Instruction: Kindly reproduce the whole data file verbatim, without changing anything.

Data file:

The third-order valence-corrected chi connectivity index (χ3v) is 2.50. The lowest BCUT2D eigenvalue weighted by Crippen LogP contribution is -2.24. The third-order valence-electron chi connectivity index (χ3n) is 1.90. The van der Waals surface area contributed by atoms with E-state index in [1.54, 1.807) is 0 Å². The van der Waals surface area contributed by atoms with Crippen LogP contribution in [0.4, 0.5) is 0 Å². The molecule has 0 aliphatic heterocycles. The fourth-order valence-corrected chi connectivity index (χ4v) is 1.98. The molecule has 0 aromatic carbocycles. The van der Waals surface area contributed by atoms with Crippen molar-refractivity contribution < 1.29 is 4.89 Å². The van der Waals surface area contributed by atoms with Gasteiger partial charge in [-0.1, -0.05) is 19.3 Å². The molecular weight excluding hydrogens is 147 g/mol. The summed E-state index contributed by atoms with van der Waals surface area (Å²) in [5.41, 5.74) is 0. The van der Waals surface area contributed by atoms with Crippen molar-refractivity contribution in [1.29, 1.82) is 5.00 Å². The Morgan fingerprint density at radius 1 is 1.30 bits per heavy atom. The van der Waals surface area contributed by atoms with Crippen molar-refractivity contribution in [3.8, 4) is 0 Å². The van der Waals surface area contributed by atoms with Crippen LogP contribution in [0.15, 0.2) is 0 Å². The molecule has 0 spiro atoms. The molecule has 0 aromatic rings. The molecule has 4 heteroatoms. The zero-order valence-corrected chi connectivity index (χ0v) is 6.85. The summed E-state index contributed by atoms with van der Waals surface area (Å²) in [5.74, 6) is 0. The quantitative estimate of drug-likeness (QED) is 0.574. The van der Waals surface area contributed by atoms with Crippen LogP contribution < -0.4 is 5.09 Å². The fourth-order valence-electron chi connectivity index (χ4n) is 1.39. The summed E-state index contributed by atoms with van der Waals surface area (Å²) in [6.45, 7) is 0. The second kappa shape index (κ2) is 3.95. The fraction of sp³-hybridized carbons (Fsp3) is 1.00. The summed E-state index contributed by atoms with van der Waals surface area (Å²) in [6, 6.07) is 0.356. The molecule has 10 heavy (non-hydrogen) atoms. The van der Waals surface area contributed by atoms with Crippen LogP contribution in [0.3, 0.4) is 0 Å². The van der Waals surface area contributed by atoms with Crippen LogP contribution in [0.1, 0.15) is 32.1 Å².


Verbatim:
The third-order valence-corrected chi connectivity index (χ3v) is 2.50. The lowest BCUT2D eigenvalue weighted by Crippen LogP contribution is -2.24. The third-order valence-electron chi connectivity index (χ3n) is 1.90. The van der Waals surface area contributed by atoms with E-state index in [1.54, 1.807) is 0 Å². The van der Waals surface area contributed by atoms with Crippen LogP contribution in [0.4, 0.5) is 0 Å². The molecule has 0 aliphatic heterocycles. The fourth-order valence-corrected chi connectivity index (χ4v) is 1.98. The molecule has 0 aromatic carbocycles. The van der Waals surface area contributed by atoms with Crippen molar-refractivity contribution < 1.29 is 4.89 Å². The van der Waals surface area contributed by atoms with Gasteiger partial charge in [-0.1, -0.05) is 19.3 Å². The molecular weight excluding hydrogens is 147 g/mol. The summed E-state index contributed by atoms with van der Waals surface area (Å²) in [5.41, 5.74) is 0. The van der Waals surface area contributed by atoms with Crippen molar-refractivity contribution in [1.29, 1.82) is 5.00 Å². The Morgan fingerprint density at radius 1 is 1.30 bits per heavy atom. The van der Waals surface area contributed by atoms with Crippen molar-refractivity contribution in [3.8, 4) is 0 Å². The van der Waals surface area contributed by atoms with Crippen LogP contribution in [0.15, 0.2) is 0 Å². The molecule has 0 spiro atoms. The molecule has 0 aromatic rings. The molecule has 4 heteroatoms. The zero-order valence-corrected chi connectivity index (χ0v) is 6.85. The summed E-state index contributed by atoms with van der Waals surface area (Å²) in [5.74, 6) is 0. The quantitative estimate of drug-likeness (QED) is 0.574. The van der Waals surface area contributed by atoms with Crippen LogP contribution < -0.4 is 5.09 Å². The fourth-order valence-electron chi connectivity index (χ4n) is 1.39. The summed E-state index contributed by atoms with van der Waals surface area (Å²) in [6.45, 7) is 0. The second kappa shape index (κ2) is 3.95. The fraction of sp³-hybridized carbons (Fsp3) is 1.00. The summed E-state index contributed by atoms with van der Waals surface area (Å²) in [6, 6.07) is 0.356. The molecule has 10 heavy (non-hydrogen) atoms. The van der Waals surface area contributed by atoms with Crippen LogP contribution in [0.3, 0.4) is 0 Å². The van der Waals surface area contributed by atoms with Crippen LogP contribution in [0.1, 0.15) is 32.1 Å².